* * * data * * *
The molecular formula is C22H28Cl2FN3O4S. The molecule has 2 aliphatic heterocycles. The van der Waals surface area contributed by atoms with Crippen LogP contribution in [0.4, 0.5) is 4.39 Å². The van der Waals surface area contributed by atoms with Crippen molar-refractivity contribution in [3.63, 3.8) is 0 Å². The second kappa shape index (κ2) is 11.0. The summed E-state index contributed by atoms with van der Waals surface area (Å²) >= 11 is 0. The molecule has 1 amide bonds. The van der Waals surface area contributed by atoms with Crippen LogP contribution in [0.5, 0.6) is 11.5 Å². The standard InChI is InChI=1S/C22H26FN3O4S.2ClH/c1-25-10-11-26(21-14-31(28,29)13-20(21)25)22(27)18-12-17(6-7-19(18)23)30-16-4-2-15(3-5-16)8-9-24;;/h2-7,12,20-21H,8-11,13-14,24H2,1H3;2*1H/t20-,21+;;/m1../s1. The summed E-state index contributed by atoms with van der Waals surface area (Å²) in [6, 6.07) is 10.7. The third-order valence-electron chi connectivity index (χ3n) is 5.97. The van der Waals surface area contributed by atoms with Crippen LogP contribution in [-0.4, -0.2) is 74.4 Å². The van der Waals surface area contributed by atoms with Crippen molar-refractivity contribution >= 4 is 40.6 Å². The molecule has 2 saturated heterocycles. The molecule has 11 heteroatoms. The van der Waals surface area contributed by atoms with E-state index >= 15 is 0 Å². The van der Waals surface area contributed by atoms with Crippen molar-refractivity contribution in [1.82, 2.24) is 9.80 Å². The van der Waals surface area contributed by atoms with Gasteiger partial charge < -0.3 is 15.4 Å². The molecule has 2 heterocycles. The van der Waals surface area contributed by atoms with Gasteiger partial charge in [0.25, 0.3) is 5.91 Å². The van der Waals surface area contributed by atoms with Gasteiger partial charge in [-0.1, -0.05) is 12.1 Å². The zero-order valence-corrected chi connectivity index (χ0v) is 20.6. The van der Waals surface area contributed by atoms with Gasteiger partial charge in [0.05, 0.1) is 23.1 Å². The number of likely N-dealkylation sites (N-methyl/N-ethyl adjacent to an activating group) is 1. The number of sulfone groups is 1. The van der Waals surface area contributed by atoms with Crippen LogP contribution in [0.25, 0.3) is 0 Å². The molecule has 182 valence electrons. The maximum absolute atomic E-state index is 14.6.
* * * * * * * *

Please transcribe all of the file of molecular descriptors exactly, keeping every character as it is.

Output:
The molecular formula is C22H28Cl2FN3O4S. The molecule has 2 aliphatic heterocycles. The van der Waals surface area contributed by atoms with Crippen LogP contribution in [0.4, 0.5) is 4.39 Å². The van der Waals surface area contributed by atoms with Crippen molar-refractivity contribution in [3.63, 3.8) is 0 Å². The second kappa shape index (κ2) is 11.0. The summed E-state index contributed by atoms with van der Waals surface area (Å²) >= 11 is 0. The molecule has 1 amide bonds. The van der Waals surface area contributed by atoms with Crippen LogP contribution in [0.5, 0.6) is 11.5 Å². The standard InChI is InChI=1S/C22H26FN3O4S.2ClH/c1-25-10-11-26(21-14-31(28,29)13-20(21)25)22(27)18-12-17(6-7-19(18)23)30-16-4-2-15(3-5-16)8-9-24;;/h2-7,12,20-21H,8-11,13-14,24H2,1H3;2*1H/t20-,21+;;/m1../s1. The summed E-state index contributed by atoms with van der Waals surface area (Å²) in [6, 6.07) is 10.7. The third-order valence-electron chi connectivity index (χ3n) is 5.97. The van der Waals surface area contributed by atoms with Crippen LogP contribution in [-0.4, -0.2) is 74.4 Å². The van der Waals surface area contributed by atoms with Crippen molar-refractivity contribution >= 4 is 40.6 Å². The molecule has 2 saturated heterocycles. The molecule has 11 heteroatoms. The van der Waals surface area contributed by atoms with E-state index >= 15 is 0 Å². The van der Waals surface area contributed by atoms with Crippen molar-refractivity contribution in [1.82, 2.24) is 9.80 Å². The van der Waals surface area contributed by atoms with Gasteiger partial charge < -0.3 is 15.4 Å². The molecule has 2 heterocycles. The van der Waals surface area contributed by atoms with Gasteiger partial charge in [0.25, 0.3) is 5.91 Å². The van der Waals surface area contributed by atoms with Gasteiger partial charge in [-0.1, -0.05) is 12.1 Å². The zero-order valence-corrected chi connectivity index (χ0v) is 20.6. The van der Waals surface area contributed by atoms with Gasteiger partial charge in [0.05, 0.1) is 23.1 Å². The number of likely N-dealkylation sites (N-methyl/N-ethyl adjacent to an activating group) is 1. The number of sulfone groups is 1. The van der Waals surface area contributed by atoms with Crippen LogP contribution in [0.25, 0.3) is 0 Å². The molecule has 182 valence electrons. The maximum absolute atomic E-state index is 14.6.